Company pays to relocate threatened Texas tortoises at LNG development site
As the NextDecade company clears ground as part of the construction of their Liquefied Natural Gas project at the Port of Brownsville, the company is paying to relocate protected Texas Tortoises from the area.
The state threatened species are being moved from the LNG project site to a pasture 130 miles away in Kingsville, as part of a research experiment.
Researchers at Texas A&M-Kingsville and the Caesar Kleberg Wildlife Research Institute are studying the tortoises to see the effects of the move.
Texas tortoises have suffered great declines across the state over recent decades. The study aims to understand if relocation is an effective technique to offset the impacts of habitat loss.
“Can we translocate them to another area that we know in the future potentially won't be messed up,” graduate researcher Christin Moeller said.
Scott Henke with the Caesar Kleberg Wildlife Research Institute says this research could help with decision-making around the state with any development project that clears habitat.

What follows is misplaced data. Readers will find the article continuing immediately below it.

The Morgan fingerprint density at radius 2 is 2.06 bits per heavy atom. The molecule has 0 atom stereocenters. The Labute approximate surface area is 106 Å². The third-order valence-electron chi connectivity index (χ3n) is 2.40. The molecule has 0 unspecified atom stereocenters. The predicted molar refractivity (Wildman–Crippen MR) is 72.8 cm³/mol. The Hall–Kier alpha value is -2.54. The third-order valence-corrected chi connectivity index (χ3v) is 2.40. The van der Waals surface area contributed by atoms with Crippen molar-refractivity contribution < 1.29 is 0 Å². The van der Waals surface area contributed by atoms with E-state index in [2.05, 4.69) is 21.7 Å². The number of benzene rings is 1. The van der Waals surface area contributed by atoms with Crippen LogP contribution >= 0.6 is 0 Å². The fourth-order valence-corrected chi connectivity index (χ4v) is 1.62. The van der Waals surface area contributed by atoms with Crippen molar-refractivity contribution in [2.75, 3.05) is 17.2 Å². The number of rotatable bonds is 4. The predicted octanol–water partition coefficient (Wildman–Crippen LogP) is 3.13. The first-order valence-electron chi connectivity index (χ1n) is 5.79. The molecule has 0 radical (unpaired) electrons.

“Will they try to go back home back down to the Valley or will they stay in the area they were put,” Henke said. “But there's been no true study to show the Texas Tortoises will do well once they've been translocated, and so that is how this really all originated.”
The results of the research may help with future decision making in development projects across the state which impact Texas tortoises, Henke said.
NextDecade put in $100,000 for this project, with the Texas Parks & Wildlife Department and Texas Department of Transportation putting in another $70,000.
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